Who Made That Rubik’s Cube?

Jens Mortensen for The New York Times. Prop stylist: Josephine Shokrian.


In the 2008 film “Wall-E,” a lonely robot on a post-apocalyptic Earth collects remnants of human civilization. Among his conquests: a spork and a Rubik’s Cube. “There’s never been a puzzle quite like Rubik’s Cube, and America may never be the same,” announced the Ideal Toy Corporation in an early 1980s commercial. It wasn’t wrong. While teaching a class called Form Studies in the early 1970s, the Hungarian architect Erno Rubik had his students slice a large cube of foam horizontally and vertically. He quickly realized that you could rotate the top half relative to the bottom half, the puzzle expert Jerry Slocum says. “And that’s where the idea of the Rubik’s Cube came from.” In 1975, Rubik patented it under the name Magic Cube and pitched toy executives on the notion that something that forced players to exert extraordinary mental energy was loads of fun. In 1977, it entered the Budapest marketplace. Three years later, it came to the U. S. as Rubik’s Cube.

Between 1980 and 1982, 100 million Rubik’s Cubes were sold worldwide. The mania even spawned a microindustry of guidebooks and cultural detritus. “One entrepreneur sold a set of stickers to frustrated cubists,” says Tim Walsh, author of “Timeless Toys,” “to sticker over their scrambled cube and claim to have solved it.” In 1983, “Rubik, the Amazing Cube,” a cartoon about a blue-headed Rubik with magical powers, made its debut on ABC.

After the initial craze, the cube crashed. Yet a recent resurgence has been led by an interest in speed cubing and the desire of some Gen X parents to share a toy of their youth with their kids. In 2008, 15 million were sold, compared with 3 million the year before. In 2010, Rubik, long a recluse, flew to Washington to celebrate his brainchild’s 30th U.S. birthday. He remains one of the world’s richest Hungarians.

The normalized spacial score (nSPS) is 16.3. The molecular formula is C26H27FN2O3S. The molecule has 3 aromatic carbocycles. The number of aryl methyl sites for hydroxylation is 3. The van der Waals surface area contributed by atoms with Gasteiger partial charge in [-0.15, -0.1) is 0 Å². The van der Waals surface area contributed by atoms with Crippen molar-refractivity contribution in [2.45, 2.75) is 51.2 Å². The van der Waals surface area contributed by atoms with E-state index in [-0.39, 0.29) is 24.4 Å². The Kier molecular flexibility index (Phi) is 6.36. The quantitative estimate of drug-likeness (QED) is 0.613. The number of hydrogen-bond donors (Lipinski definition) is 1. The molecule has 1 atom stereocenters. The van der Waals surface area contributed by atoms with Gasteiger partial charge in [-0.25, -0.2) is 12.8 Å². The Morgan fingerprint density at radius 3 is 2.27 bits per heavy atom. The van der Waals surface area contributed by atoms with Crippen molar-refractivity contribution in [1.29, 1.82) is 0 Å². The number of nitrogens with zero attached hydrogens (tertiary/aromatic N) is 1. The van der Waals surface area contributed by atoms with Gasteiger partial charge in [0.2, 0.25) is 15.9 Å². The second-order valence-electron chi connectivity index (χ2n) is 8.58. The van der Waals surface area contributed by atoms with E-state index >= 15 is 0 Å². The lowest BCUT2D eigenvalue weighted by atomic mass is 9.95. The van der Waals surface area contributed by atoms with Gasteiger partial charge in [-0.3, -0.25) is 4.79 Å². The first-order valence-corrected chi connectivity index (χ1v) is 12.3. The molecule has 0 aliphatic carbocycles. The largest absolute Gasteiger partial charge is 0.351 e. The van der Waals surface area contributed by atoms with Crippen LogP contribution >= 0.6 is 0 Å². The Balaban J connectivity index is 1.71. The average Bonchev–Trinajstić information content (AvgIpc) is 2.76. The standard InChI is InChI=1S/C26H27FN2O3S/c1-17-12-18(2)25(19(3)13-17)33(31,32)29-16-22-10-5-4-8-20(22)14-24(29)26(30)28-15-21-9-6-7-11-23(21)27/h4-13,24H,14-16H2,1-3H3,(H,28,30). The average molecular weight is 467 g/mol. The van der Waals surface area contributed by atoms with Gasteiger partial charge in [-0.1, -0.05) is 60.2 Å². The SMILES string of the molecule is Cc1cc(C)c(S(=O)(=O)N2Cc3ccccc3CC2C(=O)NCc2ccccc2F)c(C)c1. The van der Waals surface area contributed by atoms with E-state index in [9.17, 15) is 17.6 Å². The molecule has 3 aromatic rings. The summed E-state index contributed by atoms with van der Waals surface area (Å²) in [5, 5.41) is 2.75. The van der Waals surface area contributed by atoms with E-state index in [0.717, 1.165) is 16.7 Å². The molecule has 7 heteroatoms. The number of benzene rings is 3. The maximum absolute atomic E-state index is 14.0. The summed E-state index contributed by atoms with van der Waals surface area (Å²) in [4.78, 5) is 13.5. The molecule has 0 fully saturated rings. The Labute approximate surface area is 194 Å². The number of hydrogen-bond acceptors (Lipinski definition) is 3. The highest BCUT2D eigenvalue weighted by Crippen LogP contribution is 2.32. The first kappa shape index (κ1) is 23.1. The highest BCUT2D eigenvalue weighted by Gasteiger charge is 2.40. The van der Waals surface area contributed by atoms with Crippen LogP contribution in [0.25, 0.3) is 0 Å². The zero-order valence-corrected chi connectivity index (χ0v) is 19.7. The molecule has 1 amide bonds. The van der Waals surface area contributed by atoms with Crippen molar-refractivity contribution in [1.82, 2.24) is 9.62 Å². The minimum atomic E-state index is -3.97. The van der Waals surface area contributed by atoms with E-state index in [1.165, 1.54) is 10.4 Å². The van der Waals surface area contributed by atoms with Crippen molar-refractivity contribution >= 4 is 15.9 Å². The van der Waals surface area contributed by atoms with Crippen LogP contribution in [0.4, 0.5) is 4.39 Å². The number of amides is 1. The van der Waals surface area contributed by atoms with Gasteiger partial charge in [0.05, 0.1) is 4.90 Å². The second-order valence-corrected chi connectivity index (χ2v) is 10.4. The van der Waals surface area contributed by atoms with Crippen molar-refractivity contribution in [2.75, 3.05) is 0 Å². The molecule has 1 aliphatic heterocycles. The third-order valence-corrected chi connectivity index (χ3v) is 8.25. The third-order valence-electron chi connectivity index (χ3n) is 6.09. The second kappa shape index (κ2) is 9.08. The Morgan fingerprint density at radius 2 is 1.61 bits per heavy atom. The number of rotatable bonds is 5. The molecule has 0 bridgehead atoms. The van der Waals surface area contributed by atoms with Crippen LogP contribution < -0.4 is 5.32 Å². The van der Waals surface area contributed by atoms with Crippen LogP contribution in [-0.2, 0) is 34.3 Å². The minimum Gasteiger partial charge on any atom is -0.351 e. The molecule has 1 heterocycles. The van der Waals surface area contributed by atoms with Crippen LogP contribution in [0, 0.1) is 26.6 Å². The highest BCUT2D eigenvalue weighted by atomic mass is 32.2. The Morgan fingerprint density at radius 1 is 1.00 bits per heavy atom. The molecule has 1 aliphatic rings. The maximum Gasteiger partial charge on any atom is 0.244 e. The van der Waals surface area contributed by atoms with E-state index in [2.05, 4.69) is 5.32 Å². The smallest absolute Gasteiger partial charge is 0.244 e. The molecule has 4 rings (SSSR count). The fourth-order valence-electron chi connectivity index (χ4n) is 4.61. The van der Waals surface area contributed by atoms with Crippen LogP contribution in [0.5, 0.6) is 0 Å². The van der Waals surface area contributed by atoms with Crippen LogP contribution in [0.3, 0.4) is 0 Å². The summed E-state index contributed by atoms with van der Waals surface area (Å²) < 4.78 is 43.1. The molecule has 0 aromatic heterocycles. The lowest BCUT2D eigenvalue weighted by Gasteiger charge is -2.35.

Last June, an Australian named Feliks Zemdegs was 15 when he broke the world record for solving the Rubik’s Cube. His official time, 5.66 seconds, was clocked at an event held by the World Cube Association. Now 16, the champ discusses his craft:

When did you play with your first Rubik’s Cube? The first time I bought one and sat down and tried to learn it was in April 2008.

What’s the most important skill? Probably having good vision, recognizing patterns quickly and hand-eye coordination.

What advice would you give to other people interested in following your path? Learn as much as you can about it from the Internet. And just practice a lot.

How do you practice? I don’t really do much, because it’s not really that difficult to maintain my speed, I guess. So I just solve it casually.

Casually? Are there basic strategies? There are a number of methods you can use. The main one is just doing it in layers, which is pretty simple. There are three layers on the cube. Basically you just build them up until you solve it.

Do you think anyone will be able to top your world record? Yeah, definitely. I reckon probably 20 people, or maybe even more, have done faster times at home. It’s just a matter of getting to a competition, getting a bit of luck and not being too nervous.

So how has this record changed your life? It hasn’t really changed everyday life at all. There’s a lot more stuff on the Internet about me and lots of media stuff.

Where do you see yourself in 10 years? I might not be doing this as much — I can’t see myself doing it too much at all. But I’d still like to be part of the community.



By Hilary Greenbaum and Dana Rubinstein

Source: www.nytimes.com